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Altered States: Making Sense of Drug-Induced Highs

altered states of consciousness

A key characteristic of alcohol and drugs is that they alter our states of consciousness. As obvious as this is, it is amazing that few people bother even talking about it.

What we read and hear about is that people use because of depression, anger, problems in the family, problems at work, and trauma. In reality, there are many ways of dealing with these problems. The vast majority people don’t turn to drugs for relief.

When we do addiction research, we discover that people use drugs when then are sad, but they also use drugs when they are happy. They use drugs when they are angry, but they also use when they are not angry. They use drugs when they are depressed, but they also use drugs when they are not depressed. Many people with addictions grew up in a chaotic family, but many also grew up in a stable family. We also know from research that those with addiction problems struggle with boredom and loneliness. Life just isn’t all that interesting or exciting without the substance and the lifestyle that goes with it.

We seem to talk about everything except the obvious: some people take substances because they like the feeling they get from being intoxicated. Whatever this feeling is, it is more appealing than not being intoxicated.

Most addiction treatment programs do not talk about the drug experience. They believe talking about “highs” promotes drug use. Others don’t talk about it because, frankly, they are not familiar with what the experts have reported. Others think that it is just plain deviant. We at Sunshine Coast Health Centre believe that it provides a clue into why intoxication is so appealing. It offers a clue to the drug’s power, beyond just calling it a disease.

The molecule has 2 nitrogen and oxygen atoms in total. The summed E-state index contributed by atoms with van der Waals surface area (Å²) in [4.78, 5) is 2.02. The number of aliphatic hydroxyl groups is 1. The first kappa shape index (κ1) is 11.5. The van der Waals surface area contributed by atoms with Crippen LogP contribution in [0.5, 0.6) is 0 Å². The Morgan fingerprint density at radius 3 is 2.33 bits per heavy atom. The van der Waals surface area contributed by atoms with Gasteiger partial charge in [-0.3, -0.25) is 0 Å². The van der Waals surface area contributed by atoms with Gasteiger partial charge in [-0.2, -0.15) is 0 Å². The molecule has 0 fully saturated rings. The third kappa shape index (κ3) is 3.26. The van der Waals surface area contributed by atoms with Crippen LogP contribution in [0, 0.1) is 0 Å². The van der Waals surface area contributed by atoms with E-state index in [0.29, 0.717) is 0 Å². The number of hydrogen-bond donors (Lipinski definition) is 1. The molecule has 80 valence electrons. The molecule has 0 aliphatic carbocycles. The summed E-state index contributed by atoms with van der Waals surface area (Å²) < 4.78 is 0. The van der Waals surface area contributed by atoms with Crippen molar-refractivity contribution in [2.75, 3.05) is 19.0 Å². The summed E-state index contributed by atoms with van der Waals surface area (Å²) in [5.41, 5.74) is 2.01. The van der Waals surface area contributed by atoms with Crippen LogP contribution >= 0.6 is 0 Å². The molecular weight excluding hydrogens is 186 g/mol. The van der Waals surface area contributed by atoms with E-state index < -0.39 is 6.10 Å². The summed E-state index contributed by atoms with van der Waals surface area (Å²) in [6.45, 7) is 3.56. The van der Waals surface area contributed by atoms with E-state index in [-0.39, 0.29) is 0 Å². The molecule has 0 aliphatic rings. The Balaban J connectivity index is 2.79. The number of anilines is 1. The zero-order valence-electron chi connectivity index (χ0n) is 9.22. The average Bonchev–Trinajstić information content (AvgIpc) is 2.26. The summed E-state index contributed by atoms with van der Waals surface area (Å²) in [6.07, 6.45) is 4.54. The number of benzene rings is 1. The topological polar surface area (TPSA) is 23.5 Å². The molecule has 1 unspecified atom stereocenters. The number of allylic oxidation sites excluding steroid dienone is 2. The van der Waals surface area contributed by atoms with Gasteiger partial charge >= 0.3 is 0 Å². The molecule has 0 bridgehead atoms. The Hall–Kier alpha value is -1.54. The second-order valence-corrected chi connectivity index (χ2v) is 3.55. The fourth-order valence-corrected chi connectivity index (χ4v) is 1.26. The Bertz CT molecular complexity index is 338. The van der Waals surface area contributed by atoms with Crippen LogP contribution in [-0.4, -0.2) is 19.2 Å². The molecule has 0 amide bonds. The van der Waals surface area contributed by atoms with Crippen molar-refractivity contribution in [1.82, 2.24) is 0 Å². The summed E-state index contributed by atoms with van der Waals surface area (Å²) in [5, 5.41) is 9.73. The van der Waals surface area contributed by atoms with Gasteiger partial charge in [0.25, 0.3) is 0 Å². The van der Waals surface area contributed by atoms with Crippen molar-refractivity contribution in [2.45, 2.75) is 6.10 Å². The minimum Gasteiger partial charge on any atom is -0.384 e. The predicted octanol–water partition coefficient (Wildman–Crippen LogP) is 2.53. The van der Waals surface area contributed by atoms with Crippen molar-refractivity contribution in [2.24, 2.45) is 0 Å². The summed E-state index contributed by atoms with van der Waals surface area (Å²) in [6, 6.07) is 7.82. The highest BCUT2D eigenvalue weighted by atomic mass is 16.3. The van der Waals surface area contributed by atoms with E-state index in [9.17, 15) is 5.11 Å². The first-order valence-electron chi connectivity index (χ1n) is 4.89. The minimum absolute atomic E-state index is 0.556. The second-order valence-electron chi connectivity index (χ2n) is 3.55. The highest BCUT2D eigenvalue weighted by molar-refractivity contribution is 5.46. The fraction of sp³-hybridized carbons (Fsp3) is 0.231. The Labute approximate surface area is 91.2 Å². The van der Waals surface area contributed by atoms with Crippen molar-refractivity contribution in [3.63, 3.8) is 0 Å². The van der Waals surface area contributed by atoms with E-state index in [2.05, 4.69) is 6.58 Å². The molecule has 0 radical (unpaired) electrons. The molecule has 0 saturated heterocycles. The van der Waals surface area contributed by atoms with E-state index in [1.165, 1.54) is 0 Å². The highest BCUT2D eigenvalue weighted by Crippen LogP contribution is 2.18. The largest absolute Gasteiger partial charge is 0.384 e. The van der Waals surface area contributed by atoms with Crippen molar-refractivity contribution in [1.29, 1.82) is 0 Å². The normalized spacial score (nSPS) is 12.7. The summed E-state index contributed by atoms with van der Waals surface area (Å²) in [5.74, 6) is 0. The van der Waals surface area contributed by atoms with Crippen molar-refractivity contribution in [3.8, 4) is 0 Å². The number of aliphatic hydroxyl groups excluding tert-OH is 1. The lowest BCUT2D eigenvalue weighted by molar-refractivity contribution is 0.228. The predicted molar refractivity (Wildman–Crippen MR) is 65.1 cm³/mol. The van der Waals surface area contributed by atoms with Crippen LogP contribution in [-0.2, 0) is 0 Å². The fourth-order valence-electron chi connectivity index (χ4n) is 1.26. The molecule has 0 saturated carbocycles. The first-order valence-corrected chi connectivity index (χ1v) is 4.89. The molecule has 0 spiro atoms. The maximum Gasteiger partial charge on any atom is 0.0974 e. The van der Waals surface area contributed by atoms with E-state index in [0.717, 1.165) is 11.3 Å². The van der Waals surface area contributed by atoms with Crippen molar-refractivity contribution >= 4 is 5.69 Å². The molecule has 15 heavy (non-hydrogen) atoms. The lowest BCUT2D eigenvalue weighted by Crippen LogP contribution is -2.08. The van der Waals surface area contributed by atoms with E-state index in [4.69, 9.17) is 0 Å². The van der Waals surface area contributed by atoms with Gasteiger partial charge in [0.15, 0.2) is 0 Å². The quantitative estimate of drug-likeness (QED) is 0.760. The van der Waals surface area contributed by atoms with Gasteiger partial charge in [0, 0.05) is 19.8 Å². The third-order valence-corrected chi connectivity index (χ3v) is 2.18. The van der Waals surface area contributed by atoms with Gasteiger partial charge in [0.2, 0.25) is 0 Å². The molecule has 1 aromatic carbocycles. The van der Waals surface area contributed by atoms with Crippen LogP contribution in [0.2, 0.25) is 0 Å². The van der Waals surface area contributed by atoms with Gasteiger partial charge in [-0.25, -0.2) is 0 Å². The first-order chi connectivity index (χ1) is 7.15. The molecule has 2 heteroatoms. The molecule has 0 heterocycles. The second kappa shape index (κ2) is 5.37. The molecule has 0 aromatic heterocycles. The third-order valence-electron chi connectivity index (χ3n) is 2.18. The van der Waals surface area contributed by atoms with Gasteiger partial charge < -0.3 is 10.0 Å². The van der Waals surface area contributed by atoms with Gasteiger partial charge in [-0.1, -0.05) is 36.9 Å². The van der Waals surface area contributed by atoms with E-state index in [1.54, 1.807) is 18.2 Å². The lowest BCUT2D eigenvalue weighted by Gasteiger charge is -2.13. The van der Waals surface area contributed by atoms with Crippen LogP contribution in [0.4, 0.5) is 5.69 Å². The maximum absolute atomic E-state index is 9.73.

So what is this altered state of consciousness? What makes it appealing? This blog looks at what experts and users tell us about the experience of intoxication. This is very important information for recovery. Understanding the appeal of intoxication helps us understand what recovery is all about.

William James and Making Sense of Mysteries

William James was one of the most influential thinkers in the last one hundred years. He was fascinated by how the human mind works, including different states of consciousness. He even studied various drug-induced altered states, convinced that such knowledge would help us understand what it meant to be human.

Intoxication by sniffing nitrous oxide (laughing gas) provided James with one example of why drugs are so powerful. He found that people high on laughing gas receive a “tremendously exciting sense of an intense metaphysical experience.” In other words, they seemed to find answers to the mysteries of life, the big complicated questions. How do we explain good and evil? What is the meaning of my life? Intoxicated, the person sees “depth beneath depth” of insight.

About alcohol, James talks about reconciliation of seeming opposites, a key part of its temptation. While intoxicated, James says that he wrote down opposites—God and devil, good and evil, life and death, ecstasy and horror. He said that they came together with “infinite rationality,” that he could see the logic that unified them.

Twenty years later, James wrote that alcohol’s power is in its ability to make the imbiber feel as if he has touched a higher reality. Grass is greener, jokes are funnier, and even total strangers can be instant friends.

James had no doubt why nitrous oxide and alcohol had such great appeal. Imagine the feeling of firmly understanding some of the mysteries of the universe and of the hidden ways in which you, me, and the world are connected.

Freedom to be Yourself

Here are some things that users said to researchers about what it’s like to be high on crack cocaine:

  • “I felt like Superman. I got to move mountains.”